Published September 1, 2002 | September 2002 issue
To the Editor:
I was drawn to your July fedgazette article on underemployment and labor shortages. We are researching these same issues here, following lots of local statistical and anecdotal stories, like the ones you chronicle in Montana, North Dakota and South Dakota. Published official estimates showing county unemployment rates of around 1 percent, 2 percent or 3 percent have driven economic development and workforce professionals to fund studies that document "underemployment" in their communities. That is, while acknowledging the ostensible full employment in their county, they make the case that there are still plenty of workers available if one takes into account those working part time wishing to work full time, or those working in occupations for which they are overqualified.
While this is a valid research question and a partial explanation for the fact that employers can find workers in counties with such low unemployment rates, I believe there is another explanationlocal labor force estimates often widely understate the amount of unemployment in counties. I looked up the recently released census unemployment data for some of the counties you mention and compared those to the estimates published by the various state agencies in March of 2000the time of the census. For some of the communities you cite, the census points to labor slack, not labor shortage. In Brookings County, S.D., the census reports an unemployment rate of 4.9 percent, well above the 1.2 percent estimated at that time by the state labor department. Similarly, the census reports that Ramsey County, N.D., had an unemployment rate of 7 percent, not 4.9 percent as estimated by the state. That is, there were actually plenty of unemployed persons available for work.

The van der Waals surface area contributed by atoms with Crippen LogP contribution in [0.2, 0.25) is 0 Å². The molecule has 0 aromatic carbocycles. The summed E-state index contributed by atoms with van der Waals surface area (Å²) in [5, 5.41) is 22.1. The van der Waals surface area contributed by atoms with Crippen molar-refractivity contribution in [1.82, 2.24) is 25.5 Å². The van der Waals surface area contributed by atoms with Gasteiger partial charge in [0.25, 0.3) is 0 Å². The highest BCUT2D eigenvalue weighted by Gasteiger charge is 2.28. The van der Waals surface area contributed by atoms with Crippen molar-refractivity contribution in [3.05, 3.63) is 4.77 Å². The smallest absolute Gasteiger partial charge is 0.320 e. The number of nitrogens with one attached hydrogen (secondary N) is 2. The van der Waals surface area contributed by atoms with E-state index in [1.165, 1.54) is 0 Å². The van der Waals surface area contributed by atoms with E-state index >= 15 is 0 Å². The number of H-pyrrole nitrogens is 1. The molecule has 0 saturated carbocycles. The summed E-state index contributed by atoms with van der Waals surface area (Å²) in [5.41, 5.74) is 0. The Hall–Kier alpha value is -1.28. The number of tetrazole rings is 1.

On the other hand, it was encouraging to find that the census estimates for the other counties mentioned (Flathead County, Mont., McIntosh County N.D., Bismarck, N.D., Beadle County S.D., Codington County S.D.) were fairly close to those published earlier by the state labor departments.
I found here in Kentucky that the state agency-generated county labor force estimates for March 2000 rarely aligned to those reported by the census, with the census finding higher unemployment rates in 93 of the state's 120 counties. In 19 counties, the state had underestimated county unemployment rates by more than 3 percentage points, and in two counties by over 7 percentage points. The decennial census is the only true household survey-based estimate of labor force status of the population in local areas. It appears that the previously published estimates by state labor agencies (typically showing very low unemployment rates) induced some economic development and political leaders to react by commissioning the sort of local underemployment studies you discuss.
Thanks for writing up these cases. We can all learn from a statistical autopsy of recent labor market conditions, and from the reports from people on the ground who deal with workforce issues daily.
Professor of Economics
University of Louisville